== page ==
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Charter school proposal awaits decision

Canby School Board mulling over proposal for charter school at Canby Grove


The Canby School District is considering a proposal for the district’s first charter school.

The district board of directors held a public hearing Jan. 15 on an application by the Canby Grove Experimental Charter School and has up to 30 days to approve or deny the proposal. The board expects to present that decision at its Feb. 5 meeting.

Supporters envision a charter school incorporating “expeditionary learning,” a project-based education model developed by Outward Bound.

That model emphasizes thinking critically and high levels of student engagement, achievement and character development.

“It is an incredible curriculum which has produced incredible results all over the country,” said Dan Silver, executive director at Canby Grove Christian Center. “The thought behind it is that we’re all passengers. All in it together. It is a program that helps kids develop leadership skills.”

Silver said that test results are between 7-10 percent higher than most schools.

“It’s a real hands-on type learning experience. Kids learn in all kinds of ways. It’s an alternative way of learning that is really helpful for a lot of kids.”

If the proposal is approved, Silver would like to open the school in September. The charter school has already lined up a teacher from the Beaverton School District. She has her administrative license and would serve as the school administrator.

The first year, Silver would like to see the charter school with between 150-200 students and eventually grow to 400-500 students.

“We’ll be a certified K-12, but launch with K-8 and then add a ninth grade year the following year, then a 10th grade and so on until we have a full high school.”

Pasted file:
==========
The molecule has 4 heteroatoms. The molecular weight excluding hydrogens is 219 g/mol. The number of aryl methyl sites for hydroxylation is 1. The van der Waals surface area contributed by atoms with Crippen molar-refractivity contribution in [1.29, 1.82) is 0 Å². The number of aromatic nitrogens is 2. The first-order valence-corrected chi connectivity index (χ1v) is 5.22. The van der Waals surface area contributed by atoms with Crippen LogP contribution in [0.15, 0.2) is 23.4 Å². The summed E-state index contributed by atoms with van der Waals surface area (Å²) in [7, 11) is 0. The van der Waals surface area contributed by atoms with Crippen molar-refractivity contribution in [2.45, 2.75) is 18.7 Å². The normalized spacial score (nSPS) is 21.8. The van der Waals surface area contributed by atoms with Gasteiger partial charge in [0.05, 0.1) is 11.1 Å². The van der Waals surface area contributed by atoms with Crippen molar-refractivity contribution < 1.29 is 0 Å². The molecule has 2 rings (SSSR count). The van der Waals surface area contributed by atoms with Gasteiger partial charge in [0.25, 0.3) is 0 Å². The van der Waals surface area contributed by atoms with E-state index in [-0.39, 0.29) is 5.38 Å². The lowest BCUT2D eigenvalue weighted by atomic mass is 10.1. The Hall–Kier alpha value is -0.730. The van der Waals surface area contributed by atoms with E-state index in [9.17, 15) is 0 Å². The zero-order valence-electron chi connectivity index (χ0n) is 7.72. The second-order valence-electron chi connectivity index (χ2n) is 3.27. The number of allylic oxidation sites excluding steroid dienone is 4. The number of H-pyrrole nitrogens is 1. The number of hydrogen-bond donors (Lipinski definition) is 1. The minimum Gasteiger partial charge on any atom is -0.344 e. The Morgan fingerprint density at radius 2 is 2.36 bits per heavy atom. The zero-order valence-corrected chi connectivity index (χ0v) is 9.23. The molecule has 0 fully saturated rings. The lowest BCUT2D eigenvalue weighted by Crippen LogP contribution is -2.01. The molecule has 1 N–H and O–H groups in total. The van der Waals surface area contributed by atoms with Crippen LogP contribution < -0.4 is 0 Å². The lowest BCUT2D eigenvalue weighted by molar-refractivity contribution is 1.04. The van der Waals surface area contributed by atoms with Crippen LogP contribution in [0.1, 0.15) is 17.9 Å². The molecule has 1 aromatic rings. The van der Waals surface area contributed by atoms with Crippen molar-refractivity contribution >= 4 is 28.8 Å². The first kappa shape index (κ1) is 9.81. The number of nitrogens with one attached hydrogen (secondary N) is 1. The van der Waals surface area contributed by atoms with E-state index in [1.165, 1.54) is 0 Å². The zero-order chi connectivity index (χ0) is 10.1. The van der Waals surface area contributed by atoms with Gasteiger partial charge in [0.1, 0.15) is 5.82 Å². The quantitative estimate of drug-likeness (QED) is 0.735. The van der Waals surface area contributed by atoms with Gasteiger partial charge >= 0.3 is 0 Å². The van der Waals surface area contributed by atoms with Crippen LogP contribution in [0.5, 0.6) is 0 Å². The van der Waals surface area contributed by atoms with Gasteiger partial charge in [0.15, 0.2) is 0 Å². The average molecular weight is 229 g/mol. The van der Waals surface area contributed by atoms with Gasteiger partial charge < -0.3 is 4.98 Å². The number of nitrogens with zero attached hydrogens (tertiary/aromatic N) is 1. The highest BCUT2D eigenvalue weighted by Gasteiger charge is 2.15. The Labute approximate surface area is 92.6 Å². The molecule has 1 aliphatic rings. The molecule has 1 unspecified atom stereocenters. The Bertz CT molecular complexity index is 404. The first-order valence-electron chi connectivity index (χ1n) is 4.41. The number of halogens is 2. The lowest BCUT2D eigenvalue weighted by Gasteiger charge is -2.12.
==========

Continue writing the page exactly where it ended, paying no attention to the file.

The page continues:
Startup costs would likely be covered through grants. Silver said that there were 18 charter school grants in the region last year averaging about $200,000.

The charter school would be paid for through funding the Canby School District gets from the government, then passed on to the school.

Silver said the funding is per child, per day. The school district would pass on a percentage of the money to the school to help fund it.

“The advantage to the school district is that it recaptures some kids they have lost,” Silver said. “There are a lot of Canby students who are in other charter schools. Most charter schools in the area have a waiting list, so the need is there.”

“It also provides the district with some flexibility with kids it may be having some struggles with – it gives them an alternative setting for the kids to succeed in.”

Canby Grove submitted a proposal in December that was deemed incomplete and returned to resubmit its application in October, said Samuel “Trip” Goodall, city schools superintendent. That led to the public hearing Jan. 15 and the board has 30 days to vote on the feasibility of the proposal.

If the proposal is approved the applicant and school board will negotiate a charter agreement, a contract establishing the rights and obligations of each party.

If the proposal is denied, the applicant can appeal to the State Board of Education.

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